In addition to using the common sump to provide lubricating oil to the engine and/or the driving axle arrangement and to supply oil as an hydraulic fluid to an hydraulic system to operate the hydraulic pump and hydraulic motor, the sump may be included in a larger hydraulic system to activate mechanisms, such as lift cylinders to operate mechanical devices. Examples of such devices include post-hole diggers, log splitters, and the like.
The viscosity of the oil used with the variable hydraulic pump 30 and the crescent hydraulic motor 40 is preferred to be higher than what may be required for the lubricating oil for the engine 20. Preferably, in the variable speed transmission according to the present invention, the so-called "multi-grade oil" having a wide viscosity range is used as the lubricating oil for the engine 20, and this lubricating oil is also used as the working oil for the variable hydraulic pump 30 and the crescent hydraulic motor 40.
It should be noted that the present invention is not limited to the embodiment illustrated and described above. For example, in place of the embodiment of FIG. 3 wherein the axle housing 38 is fixedly connected to the lower casing 36 and the crankcase 20a by means of the bolts 38a, the axle housing 38 can be separated from the lower casing 36 by connecting them by means of any flexible hydraulic hose or rigid tubing (not shown) thus providing the working oil passages (44, 42). In this case, the mass of the axle housing 38 is supported by the elastic insulators 80 (FIG. 5) and, accordingly, the total mass supported by a spring force is decreased, and the vibration of the engine is not transmitted to the axle housing.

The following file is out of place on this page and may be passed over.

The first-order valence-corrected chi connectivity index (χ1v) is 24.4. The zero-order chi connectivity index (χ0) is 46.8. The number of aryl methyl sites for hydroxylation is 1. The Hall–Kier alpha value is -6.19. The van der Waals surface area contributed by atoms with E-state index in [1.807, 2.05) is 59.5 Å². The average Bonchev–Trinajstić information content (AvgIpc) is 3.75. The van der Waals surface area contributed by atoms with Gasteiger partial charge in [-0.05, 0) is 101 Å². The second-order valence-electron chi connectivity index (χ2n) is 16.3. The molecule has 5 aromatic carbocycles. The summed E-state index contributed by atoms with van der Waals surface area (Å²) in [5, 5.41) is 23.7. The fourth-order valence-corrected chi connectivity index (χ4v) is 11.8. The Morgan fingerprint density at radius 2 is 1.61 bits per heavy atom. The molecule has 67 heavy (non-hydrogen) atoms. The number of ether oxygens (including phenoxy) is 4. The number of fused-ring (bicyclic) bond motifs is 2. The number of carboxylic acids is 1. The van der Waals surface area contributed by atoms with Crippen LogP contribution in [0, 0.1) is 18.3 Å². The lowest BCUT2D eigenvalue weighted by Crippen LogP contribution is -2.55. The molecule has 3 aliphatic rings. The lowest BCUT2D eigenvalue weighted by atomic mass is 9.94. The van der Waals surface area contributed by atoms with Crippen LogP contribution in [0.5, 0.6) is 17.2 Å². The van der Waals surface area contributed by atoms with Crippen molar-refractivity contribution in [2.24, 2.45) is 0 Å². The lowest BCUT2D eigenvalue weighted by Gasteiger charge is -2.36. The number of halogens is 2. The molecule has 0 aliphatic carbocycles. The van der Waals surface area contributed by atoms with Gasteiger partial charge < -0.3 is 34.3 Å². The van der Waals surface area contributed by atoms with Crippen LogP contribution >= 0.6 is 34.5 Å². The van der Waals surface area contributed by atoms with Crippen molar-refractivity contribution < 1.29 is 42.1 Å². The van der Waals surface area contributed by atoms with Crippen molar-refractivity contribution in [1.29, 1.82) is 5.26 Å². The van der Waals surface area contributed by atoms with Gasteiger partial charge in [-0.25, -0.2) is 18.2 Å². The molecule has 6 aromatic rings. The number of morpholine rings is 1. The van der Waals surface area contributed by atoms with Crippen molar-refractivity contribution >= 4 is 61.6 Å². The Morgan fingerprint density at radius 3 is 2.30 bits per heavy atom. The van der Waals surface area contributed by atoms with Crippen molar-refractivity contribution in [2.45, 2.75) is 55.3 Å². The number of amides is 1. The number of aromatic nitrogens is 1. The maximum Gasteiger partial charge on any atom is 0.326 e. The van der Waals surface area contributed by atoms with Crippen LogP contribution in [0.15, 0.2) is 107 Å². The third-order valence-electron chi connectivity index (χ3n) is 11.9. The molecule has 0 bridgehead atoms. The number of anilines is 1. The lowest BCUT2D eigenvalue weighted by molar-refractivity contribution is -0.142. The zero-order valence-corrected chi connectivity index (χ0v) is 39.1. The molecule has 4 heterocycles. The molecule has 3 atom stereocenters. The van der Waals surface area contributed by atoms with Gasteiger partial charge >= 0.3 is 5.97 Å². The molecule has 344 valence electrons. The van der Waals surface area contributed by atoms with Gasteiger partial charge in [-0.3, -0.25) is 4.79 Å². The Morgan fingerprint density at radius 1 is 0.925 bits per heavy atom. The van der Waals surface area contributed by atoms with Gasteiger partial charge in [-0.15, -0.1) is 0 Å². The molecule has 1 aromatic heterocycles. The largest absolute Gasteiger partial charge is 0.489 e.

Unlike the first embodiment of the present invention illustrated in FIGS. 2 to 5, which is a rear axle or rear wheel-powered device and the power system employed therefor, the vehicle and a second embodiment of the power system illustrated in FIGS. 6 to 11 are intended primarily for use in a front axle or front wheel-powered vehicle. Other than the orientation of the power system of FIGS. 6 to 11, and several other variants, this embodiment is similar to that illustrated in FIGS. 3 to 5. Like reference numerals are employed in describing the elements of the second embodiment which are similar to those of the first embodiment of FIGS. 2 to 5. The description below is directed to those features either not shown in FIGS. 2 to 5 or which are different from the first embodiment.
FIG. 6 illustrates a front view of the power system for a front mounted mower which includes an air-cooled engine and drive train. Rather than employing the internal oil passages, pipes, and conduits of the first embodiment of FIGS. 2 to 5, the second embodiment employs external conduits 130a and 130b to transfer hydraulic fluid between the variable hydraulic pump 30 and the crescent hydraulic motor 40. As best illustrated in FIGS. 8, 9, 10, and 11, illustrating respectively a bottom view, right side view, top view, and left side view of the unitized power system, lubricating oil, serving as an hydraulic fluid, is transferred between the variable hydraulic pump cover 34 or pump housing 197 and a motor housing 59. To introduce lubricating oil/hydraulic fluid to the power system, an oil filler tube 186 and oil filler tube cap 187 are provided. To determine the volume of oil in the system, a dipstick (not shown) is affixed to the inside of the oil filler tube cap. To remove oil from the system an oil drain plug 188 is provided in the bottom of the axle housing 38 (FIGS. 6 and 8). To transfer vapors between the engine crankcase 20a and the axle housing 38, a conduit, such as rubber tubing, 189 is provided. An oil filter 190 of any conventional design is employed to remove particulate matter from the lubricating oil/hydraulic fluid.